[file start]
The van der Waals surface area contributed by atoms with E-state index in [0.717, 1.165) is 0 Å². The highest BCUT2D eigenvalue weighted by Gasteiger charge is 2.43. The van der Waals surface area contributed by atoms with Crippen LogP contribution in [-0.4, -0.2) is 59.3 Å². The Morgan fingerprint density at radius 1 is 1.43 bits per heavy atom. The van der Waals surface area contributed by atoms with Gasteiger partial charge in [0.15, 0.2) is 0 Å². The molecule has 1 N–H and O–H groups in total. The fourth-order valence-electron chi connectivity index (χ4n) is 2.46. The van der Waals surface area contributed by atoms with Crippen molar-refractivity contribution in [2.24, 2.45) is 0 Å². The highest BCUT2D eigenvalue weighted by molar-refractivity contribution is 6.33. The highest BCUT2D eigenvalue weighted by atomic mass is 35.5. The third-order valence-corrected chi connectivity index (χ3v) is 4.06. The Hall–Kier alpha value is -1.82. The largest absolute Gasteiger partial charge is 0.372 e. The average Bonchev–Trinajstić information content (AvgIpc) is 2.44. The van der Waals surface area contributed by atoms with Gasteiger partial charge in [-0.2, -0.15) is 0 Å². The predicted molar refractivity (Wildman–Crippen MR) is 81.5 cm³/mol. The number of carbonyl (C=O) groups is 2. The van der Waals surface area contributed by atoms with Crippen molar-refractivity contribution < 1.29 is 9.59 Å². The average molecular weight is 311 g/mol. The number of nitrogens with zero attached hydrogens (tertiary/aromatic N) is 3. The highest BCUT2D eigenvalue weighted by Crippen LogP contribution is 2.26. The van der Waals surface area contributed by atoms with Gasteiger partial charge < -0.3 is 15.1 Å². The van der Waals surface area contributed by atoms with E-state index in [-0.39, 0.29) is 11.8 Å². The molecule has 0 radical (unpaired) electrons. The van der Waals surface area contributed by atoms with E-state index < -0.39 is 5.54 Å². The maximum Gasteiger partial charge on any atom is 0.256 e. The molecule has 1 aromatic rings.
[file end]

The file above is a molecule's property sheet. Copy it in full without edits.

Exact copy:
The van der Waals surface area contributed by atoms with E-state index in [0.717, 1.165) is 0 Å². The highest BCUT2D eigenvalue weighted by Gasteiger charge is 2.43. The van der Waals surface area contributed by atoms with Crippen LogP contribution in [-0.4, -0.2) is 59.3 Å². The Morgan fingerprint density at radius 1 is 1.43 bits per heavy atom. The van der Waals surface area contributed by atoms with Gasteiger partial charge in [0.15, 0.2) is 0 Å². The molecule has 1 N–H and O–H groups in total. The fourth-order valence-electron chi connectivity index (χ4n) is 2.46. The van der Waals surface area contributed by atoms with Crippen molar-refractivity contribution in [2.24, 2.45) is 0 Å². The highest BCUT2D eigenvalue weighted by molar-refractivity contribution is 6.33. The highest BCUT2D eigenvalue weighted by atomic mass is 35.5. The third-order valence-corrected chi connectivity index (χ3v) is 4.06. The Hall–Kier alpha value is -1.82. The largest absolute Gasteiger partial charge is 0.372 e. The average Bonchev–Trinajstić information content (AvgIpc) is 2.44. The van der Waals surface area contributed by atoms with Gasteiger partial charge in [-0.2, -0.15) is 0 Å². The predicted molar refractivity (Wildman–Crippen MR) is 81.5 cm³/mol. The number of carbonyl (C=O) groups is 2. The van der Waals surface area contributed by atoms with Crippen molar-refractivity contribution < 1.29 is 9.59 Å². The average molecular weight is 311 g/mol. The number of nitrogens with zero attached hydrogens (tertiary/aromatic N) is 3. The highest BCUT2D eigenvalue weighted by Crippen LogP contribution is 2.26. The van der Waals surface area contributed by atoms with Gasteiger partial charge < -0.3 is 15.1 Å². The van der Waals surface area contributed by atoms with E-state index in [-0.39, 0.29) is 11.8 Å². The molecule has 0 radical (unpaired) electrons. The van der Waals surface area contributed by atoms with E-state index < -0.39 is 5.54 Å². The maximum Gasteiger partial charge on any atom is 0.256 e. The molecule has 1 aromatic rings.